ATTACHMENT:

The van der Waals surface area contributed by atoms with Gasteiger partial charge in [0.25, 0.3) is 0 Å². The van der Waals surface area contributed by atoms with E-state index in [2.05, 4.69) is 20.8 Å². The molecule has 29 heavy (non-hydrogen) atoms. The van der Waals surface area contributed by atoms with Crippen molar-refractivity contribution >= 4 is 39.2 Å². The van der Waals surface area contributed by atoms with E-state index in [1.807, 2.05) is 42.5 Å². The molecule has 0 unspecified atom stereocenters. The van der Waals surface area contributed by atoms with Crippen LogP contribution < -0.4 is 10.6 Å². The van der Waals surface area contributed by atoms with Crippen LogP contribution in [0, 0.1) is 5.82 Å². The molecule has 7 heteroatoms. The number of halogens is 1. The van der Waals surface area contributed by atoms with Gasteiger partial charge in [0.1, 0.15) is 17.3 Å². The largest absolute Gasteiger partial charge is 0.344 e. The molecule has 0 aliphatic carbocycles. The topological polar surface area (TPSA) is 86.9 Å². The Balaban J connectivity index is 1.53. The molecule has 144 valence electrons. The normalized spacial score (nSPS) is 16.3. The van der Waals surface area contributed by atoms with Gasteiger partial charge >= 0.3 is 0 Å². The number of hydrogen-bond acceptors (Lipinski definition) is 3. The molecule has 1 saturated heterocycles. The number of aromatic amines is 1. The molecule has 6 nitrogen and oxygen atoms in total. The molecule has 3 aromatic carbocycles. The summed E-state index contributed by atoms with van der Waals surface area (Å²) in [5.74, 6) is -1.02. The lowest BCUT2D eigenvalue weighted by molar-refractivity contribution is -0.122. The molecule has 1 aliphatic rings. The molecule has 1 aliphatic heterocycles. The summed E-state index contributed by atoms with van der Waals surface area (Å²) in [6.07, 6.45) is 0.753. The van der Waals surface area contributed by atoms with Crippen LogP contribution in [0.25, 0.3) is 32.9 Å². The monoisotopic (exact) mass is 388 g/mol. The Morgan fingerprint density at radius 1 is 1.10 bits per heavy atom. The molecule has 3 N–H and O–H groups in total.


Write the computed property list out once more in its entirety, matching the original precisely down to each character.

The van der Waals surface area contributed by atoms with Gasteiger partial charge in [0.25, 0.3) is 0 Å². The van der Waals surface area contributed by atoms with E-state index in [2.05, 4.69) is 20.8 Å². The molecule has 29 heavy (non-hydrogen) atoms. The van der Waals surface area contributed by atoms with Crippen molar-refractivity contribution >= 4 is 39.2 Å². The van der Waals surface area contributed by atoms with E-state index in [1.807, 2.05) is 42.5 Å². The molecule has 0 unspecified atom stereocenters. The van der Waals surface area contributed by atoms with Crippen LogP contribution < -0.4 is 10.6 Å². The van der Waals surface area contributed by atoms with Crippen LogP contribution in [0, 0.1) is 5.82 Å². The molecule has 7 heteroatoms. The number of halogens is 1. The van der Waals surface area contributed by atoms with Gasteiger partial charge in [0.1, 0.15) is 17.3 Å². The largest absolute Gasteiger partial charge is 0.344 e. The molecule has 0 aliphatic carbocycles. The topological polar surface area (TPSA) is 86.9 Å². The Balaban J connectivity index is 1.53. The molecule has 144 valence electrons. The normalized spacial score (nSPS) is 16.3. The van der Waals surface area contributed by atoms with Gasteiger partial charge >= 0.3 is 0 Å². The number of hydrogen-bond acceptors (Lipinski definition) is 3. The molecule has 1 saturated heterocycles. The number of aromatic amines is 1. The molecule has 6 nitrogen and oxygen atoms in total. The molecule has 3 aromatic carbocycles. The summed E-state index contributed by atoms with van der Waals surface area (Å²) in [5.74, 6) is -1.02. The lowest BCUT2D eigenvalue weighted by molar-refractivity contribution is -0.122. The molecule has 1 aliphatic rings. The molecule has 1 aliphatic heterocycles. The summed E-state index contributed by atoms with van der Waals surface area (Å²) in [6.07, 6.45) is 0.753. The van der Waals surface area contributed by atoms with Crippen LogP contribution in [0.25, 0.3) is 32.9 Å². The monoisotopic (exact) mass is 388 g/mol. The Morgan fingerprint density at radius 1 is 1.10 bits per heavy atom. The molecule has 3 N–H and O–H groups in total.